have tried to teach our children to
say, "I'm sorry" -? "IV# made a
mistake". So in view of all that has
happened in the last few weeks, it's
time for our board and superin
tendent to swallow "Mr. Pride"
and say, "Thank you, students and
parents, for helping us see our
mistake". Hoke County citizens
have been through a lot together
over the years so we can certainly
work this problem out better than
the results we've heard so far. If
not, I for one hope you readers will
not forget this at election time.
Know more about the one you're
voting for-and a campaign smile
and speech should not be enough.
We don't need any more "yes" men
governing our schools. R?ii? ubw,
your taxes aid for the new county
education building -? you voted for
the members. So be there the first
Monday night of each month for
the meetings. Not as "curosity
seekers" but interested in our
schools as parents and students.
Rt. 4, Box 104
I attended the last three Hoke
County Board of Education meet
ings with a great deal of interest,
and had concluded the School
Board and Superintendent had not
given the public adequate informa
The one topic in Washington
that dominates everything else at
present is Energy.
President (farter, of course,
turned the national attention to
energy when he went before the
Congress a few nights ago and
announced that unless we started
using less energy and Finding new
methods to produce energy that the
nation and the world will be in
trouble in a few years.
Probably one of the hardest tasks
the President faces as he asks
Americans to modify their life style
is in setting the public to believe
that there is, indeed, a danger of
running short of energy by 1985.
The people are suspicious, and h
must be acknowledged that they
have causc to be skeptical. Many
feel that they were ripped off when
the government, under a previous
administration, sold huge quanti
ties of wheat to Russia at favorable
prices and the cost of bread jumped
at the supermarket. Many reel they
were hit in the pocket book need
lessly when the price of oil more
than tripled in 1974 as the result of
the international oil cartel. They
remember the recent sugar short
age when the price of sugar rose to
outlandish figures and they wonder
if the same thing isn't happening
now with coffee.
Furthermore, the real crunch is
energy probably won't occur for
another ten years or so, and it is
hard to get some people concerned
about something that Car in the
But the President was taking his
? .1 Hinijl mAAm fMtdfl Anna
garnering wyrio wiae mwiri|iiicc
and that is the Central Inttflfence
Agency. No matter what mistakes
f thev mav ha *
tion on the actions concerning
status of Allen Edwards
principal of Hoke County Hiw (
School. However, after the school
board meeting Monday night, May
2, 1977 many questions were
answered satisfactorily for the first
time by Chairman Gibson and
Superintendent Autry. It is
unfortunate they watted so long to
answer these pertinent questions.
I still do not agree with the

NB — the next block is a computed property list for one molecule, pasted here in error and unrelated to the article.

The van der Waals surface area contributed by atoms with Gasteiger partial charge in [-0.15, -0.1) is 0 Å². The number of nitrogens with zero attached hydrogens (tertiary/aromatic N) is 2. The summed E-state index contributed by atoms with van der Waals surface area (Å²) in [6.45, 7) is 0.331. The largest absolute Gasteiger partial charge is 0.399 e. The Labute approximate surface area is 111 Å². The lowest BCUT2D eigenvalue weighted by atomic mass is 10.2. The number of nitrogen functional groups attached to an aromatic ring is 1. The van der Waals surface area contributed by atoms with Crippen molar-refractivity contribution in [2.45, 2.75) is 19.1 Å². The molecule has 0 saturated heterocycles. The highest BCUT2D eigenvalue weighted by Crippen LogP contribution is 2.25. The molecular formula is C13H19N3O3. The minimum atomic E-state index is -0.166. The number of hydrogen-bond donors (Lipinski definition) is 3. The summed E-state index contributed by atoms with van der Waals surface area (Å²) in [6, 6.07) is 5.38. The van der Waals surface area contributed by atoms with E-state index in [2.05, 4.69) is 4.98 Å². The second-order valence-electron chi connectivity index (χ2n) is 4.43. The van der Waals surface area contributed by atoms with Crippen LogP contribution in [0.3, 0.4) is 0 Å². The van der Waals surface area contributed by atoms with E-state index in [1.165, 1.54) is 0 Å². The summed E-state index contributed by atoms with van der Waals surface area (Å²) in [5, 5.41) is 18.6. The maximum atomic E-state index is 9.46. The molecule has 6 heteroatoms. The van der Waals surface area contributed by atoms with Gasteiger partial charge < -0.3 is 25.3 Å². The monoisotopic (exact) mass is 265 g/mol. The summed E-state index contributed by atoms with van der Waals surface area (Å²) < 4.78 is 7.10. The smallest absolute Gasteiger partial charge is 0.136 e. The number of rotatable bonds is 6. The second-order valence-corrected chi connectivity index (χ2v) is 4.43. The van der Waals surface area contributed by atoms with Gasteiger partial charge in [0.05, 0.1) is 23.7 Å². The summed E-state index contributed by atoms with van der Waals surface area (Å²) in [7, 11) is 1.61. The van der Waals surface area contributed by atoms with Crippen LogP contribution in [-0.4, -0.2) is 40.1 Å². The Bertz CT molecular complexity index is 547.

decisions made in this matter, or
the manner in which it was
handled; but 1 feel the Superin
tendent and Board Members were
individually sincere in their actions
and earnestly feel they acted in
what they think is in the best
interest of education in Hoke
County. This is exactly what they
were hired or elected to do.
I am reassured in the fact we
have some truly dedicated in
dividuals directing our school
system who I respect and pledge my
Eric W. Vann
540 College Dr.
We, the undersigned students,
feel very strongly about what is
happening to our principal.
rtrst of all, we would like tp
know why he cannot stay in hLs
present position. The Board of
Education said he had a contribu- 1
tion to make in the Hoke Couqtf '
School System. Why can he not>
make it at the high school? If
Secondly, why should two
schools be disrupted not only ;
during this transfer, but the
transfer to take place the next year? ?
These disruptions are not neces
sary. The Board of Education says ?
they are concerned about our >
welfare. These disruptions would f
be detrimental to our welfare.
We begin to question the values
that we are learning from this
situation. We are being taught that
power is always right, even when it
People tell us that we should be
proud of Hoke County High School
and our community. We have very
little to be proud of now. We are
ashamed of what the Board of]
Education is doing to our principal.
Becky Coker L
Dick McNeil? '
John R. Mcintosh
by Senator Robert Morgan
their zeal to protect this country's
interest - actions that were taken
on orders from higher authority --
the CIA's agents have the highest
capability to get and evaluate the
facts about the world's energy now
and in the future.
Because of its sophisticated in
struments and its world wide
sources of information, it seems to '
me that we cannot disregard the
CIA's evaluation of the energy
outlook to 1985, which is just eight
"In the absence of greatly in- j
creased energy conservation," says j
the CIA report, "projected world j
demand for oil will approach
productive capacity by the early
1980s and substantially exceed
capacity by 1985." That simply
means that by 1985 the world will
not be producing as much oil as it is
using and well all be in trouble.
There is much more to the
report, but given that simple
assessment, there seems to be
ample justification for the Presi
dent to call upon the country to
start conserving now.
There will be some real battles,
no doubt, as Congress seeks to
eone up with a program that will
work and which will be fair to
everyone. The large oil companies
have already started to attack the
Carter program, and the automo-?
bile manufacturers will also be
unhappy. There will be other
groups with their own interests.
But If there to to be a workable
program at All, then the great*
majority of the American
together to conquer tt.Just as they